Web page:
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Route des Princes - High pressure fight to the finish

by Route des Princes on 12 Jun 2013
Craig Page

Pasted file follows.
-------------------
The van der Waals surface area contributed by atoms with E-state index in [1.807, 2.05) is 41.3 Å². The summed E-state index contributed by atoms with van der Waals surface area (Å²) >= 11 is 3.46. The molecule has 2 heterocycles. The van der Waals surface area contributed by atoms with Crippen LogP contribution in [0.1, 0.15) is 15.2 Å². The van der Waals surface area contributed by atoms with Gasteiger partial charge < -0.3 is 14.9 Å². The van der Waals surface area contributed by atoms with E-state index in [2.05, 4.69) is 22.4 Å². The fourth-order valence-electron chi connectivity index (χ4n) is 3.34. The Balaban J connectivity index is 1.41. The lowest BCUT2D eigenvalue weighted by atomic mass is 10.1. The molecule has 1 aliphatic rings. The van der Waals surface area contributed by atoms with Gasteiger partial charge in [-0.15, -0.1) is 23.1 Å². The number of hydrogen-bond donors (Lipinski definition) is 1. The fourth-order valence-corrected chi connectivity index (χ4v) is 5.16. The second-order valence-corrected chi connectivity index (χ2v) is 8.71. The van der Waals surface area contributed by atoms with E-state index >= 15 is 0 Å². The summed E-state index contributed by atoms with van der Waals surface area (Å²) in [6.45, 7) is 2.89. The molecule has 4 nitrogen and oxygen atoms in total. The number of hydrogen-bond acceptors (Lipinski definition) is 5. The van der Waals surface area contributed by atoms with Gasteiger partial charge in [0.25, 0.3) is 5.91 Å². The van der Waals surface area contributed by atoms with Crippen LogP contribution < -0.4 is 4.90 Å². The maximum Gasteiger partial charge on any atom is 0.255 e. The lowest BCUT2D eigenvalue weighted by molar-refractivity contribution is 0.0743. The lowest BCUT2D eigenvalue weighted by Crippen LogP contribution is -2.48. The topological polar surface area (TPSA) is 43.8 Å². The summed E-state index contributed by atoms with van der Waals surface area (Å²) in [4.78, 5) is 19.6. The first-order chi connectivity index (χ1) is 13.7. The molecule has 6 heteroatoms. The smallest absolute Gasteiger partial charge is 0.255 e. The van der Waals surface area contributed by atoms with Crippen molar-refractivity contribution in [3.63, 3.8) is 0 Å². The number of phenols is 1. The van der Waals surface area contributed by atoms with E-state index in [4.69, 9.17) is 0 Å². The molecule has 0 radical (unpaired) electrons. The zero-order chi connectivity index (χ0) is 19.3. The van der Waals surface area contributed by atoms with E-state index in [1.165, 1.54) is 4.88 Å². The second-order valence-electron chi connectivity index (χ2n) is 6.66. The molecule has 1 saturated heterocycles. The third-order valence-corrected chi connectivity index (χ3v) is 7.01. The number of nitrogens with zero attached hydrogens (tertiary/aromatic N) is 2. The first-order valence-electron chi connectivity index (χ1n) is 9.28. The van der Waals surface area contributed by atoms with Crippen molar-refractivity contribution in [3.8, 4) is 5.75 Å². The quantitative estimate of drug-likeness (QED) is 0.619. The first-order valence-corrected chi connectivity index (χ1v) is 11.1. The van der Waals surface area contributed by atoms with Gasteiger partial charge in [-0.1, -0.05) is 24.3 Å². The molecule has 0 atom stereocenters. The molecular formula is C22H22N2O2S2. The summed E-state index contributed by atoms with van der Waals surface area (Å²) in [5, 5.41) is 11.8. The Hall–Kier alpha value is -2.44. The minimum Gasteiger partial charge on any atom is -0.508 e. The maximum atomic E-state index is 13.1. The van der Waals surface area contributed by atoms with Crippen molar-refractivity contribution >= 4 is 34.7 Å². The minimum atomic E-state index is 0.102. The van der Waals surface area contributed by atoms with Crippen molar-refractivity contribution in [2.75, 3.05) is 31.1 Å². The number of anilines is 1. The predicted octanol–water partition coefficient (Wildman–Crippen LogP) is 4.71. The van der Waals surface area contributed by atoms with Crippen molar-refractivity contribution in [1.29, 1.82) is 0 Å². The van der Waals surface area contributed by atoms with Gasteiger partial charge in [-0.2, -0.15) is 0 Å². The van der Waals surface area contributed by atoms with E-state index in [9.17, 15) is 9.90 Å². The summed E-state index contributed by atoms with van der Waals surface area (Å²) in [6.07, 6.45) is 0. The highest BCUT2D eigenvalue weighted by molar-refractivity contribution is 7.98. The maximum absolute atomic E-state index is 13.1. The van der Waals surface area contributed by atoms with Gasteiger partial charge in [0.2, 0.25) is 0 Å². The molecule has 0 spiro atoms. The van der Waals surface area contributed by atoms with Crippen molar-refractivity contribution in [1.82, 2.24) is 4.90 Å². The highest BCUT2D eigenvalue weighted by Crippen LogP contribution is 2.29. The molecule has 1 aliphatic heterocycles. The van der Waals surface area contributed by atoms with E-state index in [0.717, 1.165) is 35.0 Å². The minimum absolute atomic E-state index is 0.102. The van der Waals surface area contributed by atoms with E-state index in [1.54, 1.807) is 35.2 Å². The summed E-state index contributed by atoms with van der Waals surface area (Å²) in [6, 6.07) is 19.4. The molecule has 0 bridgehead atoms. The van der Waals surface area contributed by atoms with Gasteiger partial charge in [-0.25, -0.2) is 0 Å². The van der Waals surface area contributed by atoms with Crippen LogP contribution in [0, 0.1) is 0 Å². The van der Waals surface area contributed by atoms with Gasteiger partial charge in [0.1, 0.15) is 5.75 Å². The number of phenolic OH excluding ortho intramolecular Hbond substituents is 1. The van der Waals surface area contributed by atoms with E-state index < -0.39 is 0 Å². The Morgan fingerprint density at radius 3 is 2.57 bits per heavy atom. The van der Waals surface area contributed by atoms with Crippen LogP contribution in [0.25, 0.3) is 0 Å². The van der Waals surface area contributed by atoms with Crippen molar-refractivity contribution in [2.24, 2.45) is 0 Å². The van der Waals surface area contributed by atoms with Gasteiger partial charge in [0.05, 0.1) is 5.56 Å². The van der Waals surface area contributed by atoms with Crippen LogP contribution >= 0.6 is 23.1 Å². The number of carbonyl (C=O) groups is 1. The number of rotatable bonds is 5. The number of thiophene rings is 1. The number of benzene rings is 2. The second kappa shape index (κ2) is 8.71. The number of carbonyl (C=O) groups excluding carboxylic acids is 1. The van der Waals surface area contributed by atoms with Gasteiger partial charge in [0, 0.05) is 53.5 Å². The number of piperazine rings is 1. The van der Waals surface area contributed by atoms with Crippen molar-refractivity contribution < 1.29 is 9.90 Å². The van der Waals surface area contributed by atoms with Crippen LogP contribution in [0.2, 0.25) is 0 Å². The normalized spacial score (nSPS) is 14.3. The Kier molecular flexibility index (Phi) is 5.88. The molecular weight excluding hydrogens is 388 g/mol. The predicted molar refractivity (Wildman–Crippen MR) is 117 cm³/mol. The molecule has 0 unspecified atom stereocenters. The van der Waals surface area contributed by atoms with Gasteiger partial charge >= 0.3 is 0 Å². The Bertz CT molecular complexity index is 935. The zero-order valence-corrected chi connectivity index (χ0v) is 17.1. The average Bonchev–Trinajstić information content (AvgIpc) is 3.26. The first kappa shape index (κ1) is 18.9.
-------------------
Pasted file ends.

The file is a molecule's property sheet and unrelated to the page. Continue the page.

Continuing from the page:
In the 2013 Route des Princes, following another night upwind with regular tacks across the Bay of Cadiz in light airs and into head seas, the first multihull on Leg 1 turned the corner at Cape St Vincent, on the SW tip of Portugal, early this morning. From there they have around 60 miles to make to the finish at the entrance to Lisbon’s Tagus river where the winner should arrive in the early afternoon. Because of the light winds the race committee have decided to shorten the course, finishing at Buoy Two, some 5.6 miles from the entrance to the Tagus. Although they have remained the long time leader, Oman Air-Musandam have seen their margin shrinking from more than 20 miles early yesterday to 12 miles yesterday evening to less than five miles and on the 0600hrs UTC ranking this morning it was calculated at less than one mile as they come under increasing attack from Spindrift. Positioned some 12 miles further towards the coast, to the east Yann Guichard’s MOD70 crew have been spurred for more than 24 hours by a cat and mouse tussle, trading tacks with the bigger Ultime, Lionel Lemonchois’ 80 footer Prince de Bretagne, which has kept them pushing very hard to make the smallest gains against the bigger tri. In the Multi 50’s it is also now also evenly balanced. Lalou Roucayrol’s Arkéma - Aquitaine Region had built up a margin of nearly five miles during the night, but Yves Le Blevec’s Actual has cut that back again to 0.17 of a mile on that 0600hrs position poll. With the high pressure ridge to their west, Oman Air-Musandam are dicing closer to it and seem to have had some lighter winds but they will hope to be clear sooner into a better, new breeze with as faster angle towards the Tagus river entrance and the finish. 'We have a good hare.' Spindrift’s skipper Yann Guichard said, admitting he did not like the look of the winds which stand between them and the Portuguese capital. The ridge of high pressure is barring the route for the fleet, generating only light, unstable winds which will limit the choices. It will be the same for Lalou Roucayrol’s Arkéma - Aquitaine Region which is about 25 miles behind the leading MOD70’s. They had eked out a more meaningful 4.8 miles lead in the Multi50 fleet before rounding Cabo St Vincent at around 0500hrs this morning. Working the Spanish coast Arkéma - Aquitaine Region they had broken free of the duel with Yves Le Blevec’s Actual. But as the leader stalled this getting into softer winds Actual took the acceleration in the breeze as they round the high cliffs at Cape St Vincent is right back in the match. In third and fourth places in the MOD70’s Edmond de Rothschild and Virbac-Paprec 70 are now more than 70 miles behind the leaders and still have around ten knots of breeze and the awkward, choppy headseas which had made life unpleasant for the leaders. With only three miles between Sébastien Josse’s crew and Jean-Pierre Dick’s, just as the battle to win the leg is not settled, so neither is the duel for third and fourth. The winner of Leg One from Valencia should cross the finish line between 1200hrs and 1400hrs local time. Rankings at 0600hrs UTC Multi 50 1. Actual, Yves, Le Blevec, 96.27 miles to finish 2. Arkéma - Region Aquitaine, Lalou Roucayrol +0.17 miles behind leader 3. FenêtréA – Cardinal, Erwan Le Roux +34.17 miles MOD70 1. Oman Air – Musandam, Sidney Gavignet at 67.09 miles to finish 2. Spindrift, Yann Guichard, at +0.33 miles behind the leader 3. Edmond de Rothschild, Sébastien Josse, + 64.45 miles behind the leader 4. Virbac - Paprec 70, Jean-Pierre Dick + 66.89 miles behind the leader Ultime 1. Maxi 80 Prince de Bretagne, Lionel Lemonchois, +69.07 milles to finish They said: Mayeul Riffet (Arkema - Aquitaine Region): 'It was not too bad last night. We madeone long tack along the south of Portugal to find the clockwise rotation of the wind. It was not bad and gave us a boost, we were shoulder to shoulder, it was a long port tack. I don’t know where they are. We did what we wanted. Now we are passing Cape St. Vincent. It was a bit fraught at times when we were very close to the coast, but we managed to pass the wind hole, which Actual got and we are quite satisfied. The wind is up again, we have between 18 and 20 knots, where we are, there is a small acceleration, the guys are working on deck. ' Sidney Gavignet, (Air Oman-Musandam): 'The conditions are not clear and so neither is the outcome of this leg. It is not easy. We have nothing we can do other than believe in our option even if the classifications are a bit scary! Anyway we stay cool, let us not get over dramatic, it is all still going well on Oman Air! We are working to the west in search of a new wind which we hope we will get soon, looking for the , signs of change. But the wind remains hesitant shifting 20 degrees every two minutes ... Come on, come on wind, a little effort, run in our direction' Yann Guichard (Sprindrift): 'With Prince de Bretagne we are playing cat and mouse now for two days. And now we have never been closer. Along the Portuguese coast we crossed each other all the time making and losing 50 meters here and there, it is quite nice because it gives us a hare. This means we have kept up a slightly higher rate and that is why I think we're are getting back at Musandam Oman Air. There is still quite a gap, we are keeping the pressure on and the breeze will drop. There will be choices between here and the finish. In the Bay of Cadiz it was tricky. With Prince de Bretagne we were looking for the wind shift to the left. We ended up near the point at Faro, we saw the lights of the city. Now it is a beat along the coast It was wet and foggy when we have turned the corner. Now we have about 12kts and a calm sea. We are making 15-16 knots, it is pretty good. Towards the finish at Lisbon, we have a light N’ly and there seems to be holes and calms expected. Oman seems to be going well though. An ETA? In the early afternoon'. Route des Princes website